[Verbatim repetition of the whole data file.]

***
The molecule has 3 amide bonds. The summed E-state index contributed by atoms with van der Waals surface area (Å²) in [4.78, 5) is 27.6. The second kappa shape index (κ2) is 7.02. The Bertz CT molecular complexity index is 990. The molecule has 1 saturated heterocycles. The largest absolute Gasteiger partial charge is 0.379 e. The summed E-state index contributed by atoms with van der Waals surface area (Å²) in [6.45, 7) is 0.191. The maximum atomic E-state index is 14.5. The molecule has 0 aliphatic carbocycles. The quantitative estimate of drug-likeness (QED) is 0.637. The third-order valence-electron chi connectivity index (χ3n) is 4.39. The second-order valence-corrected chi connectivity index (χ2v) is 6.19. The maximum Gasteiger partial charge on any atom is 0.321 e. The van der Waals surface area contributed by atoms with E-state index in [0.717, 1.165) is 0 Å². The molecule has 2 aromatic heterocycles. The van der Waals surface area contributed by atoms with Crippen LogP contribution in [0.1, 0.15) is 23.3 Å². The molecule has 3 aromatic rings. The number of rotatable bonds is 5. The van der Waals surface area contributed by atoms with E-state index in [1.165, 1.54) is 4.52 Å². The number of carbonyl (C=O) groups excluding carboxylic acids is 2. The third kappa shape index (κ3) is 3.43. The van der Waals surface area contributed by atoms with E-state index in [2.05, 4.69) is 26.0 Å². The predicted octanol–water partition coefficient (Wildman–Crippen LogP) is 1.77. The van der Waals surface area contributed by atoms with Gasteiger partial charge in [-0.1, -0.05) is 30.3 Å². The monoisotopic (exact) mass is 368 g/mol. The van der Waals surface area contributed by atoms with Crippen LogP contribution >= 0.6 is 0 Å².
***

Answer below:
The molecule has 3 amide bonds. The summed E-state index contributed by atoms with van der Waals surface area (Å²) in [4.78, 5) is 27.6. The second kappa shape index (κ2) is 7.02. The Bertz CT molecular complexity index is 990. The molecule has 1 saturated heterocycles. The largest absolute Gasteiger partial charge is 0.379 e. The summed E-state index contributed by atoms with van der Waals surface area (Å²) in [6.45, 7) is 0.191. The maximum atomic E-state index is 14.5. The molecule has 0 aliphatic carbocycles. The quantitative estimate of drug-likeness (QED) is 0.637. The third-order valence-electron chi connectivity index (χ3n) is 4.39. The second-order valence-corrected chi connectivity index (χ2v) is 6.19. The maximum Gasteiger partial charge on any atom is 0.321 e. The van der Waals surface area contributed by atoms with E-state index in [0.717, 1.165) is 0 Å². The molecule has 2 aromatic heterocycles. The van der Waals surface area contributed by atoms with Crippen LogP contribution in [0.1, 0.15) is 23.3 Å². The molecule has 3 aromatic rings. The number of rotatable bonds is 5. The van der Waals surface area contributed by atoms with E-state index in [1.165, 1.54) is 4.52 Å². The number of carbonyl (C=O) groups excluding carboxylic acids is 2. The third kappa shape index (κ3) is 3.43. The van der Waals surface area contributed by atoms with E-state index in [2.05, 4.69) is 26.0 Å². The predicted octanol–water partition coefficient (Wildman–Crippen LogP) is 1.77. The van der Waals surface area contributed by atoms with Gasteiger partial charge in [-0.1, -0.05) is 30.3 Å². The monoisotopic (exact) mass is 368 g/mol. The van der Waals surface area contributed by atoms with Crippen LogP contribution >= 0.6 is 0 Å².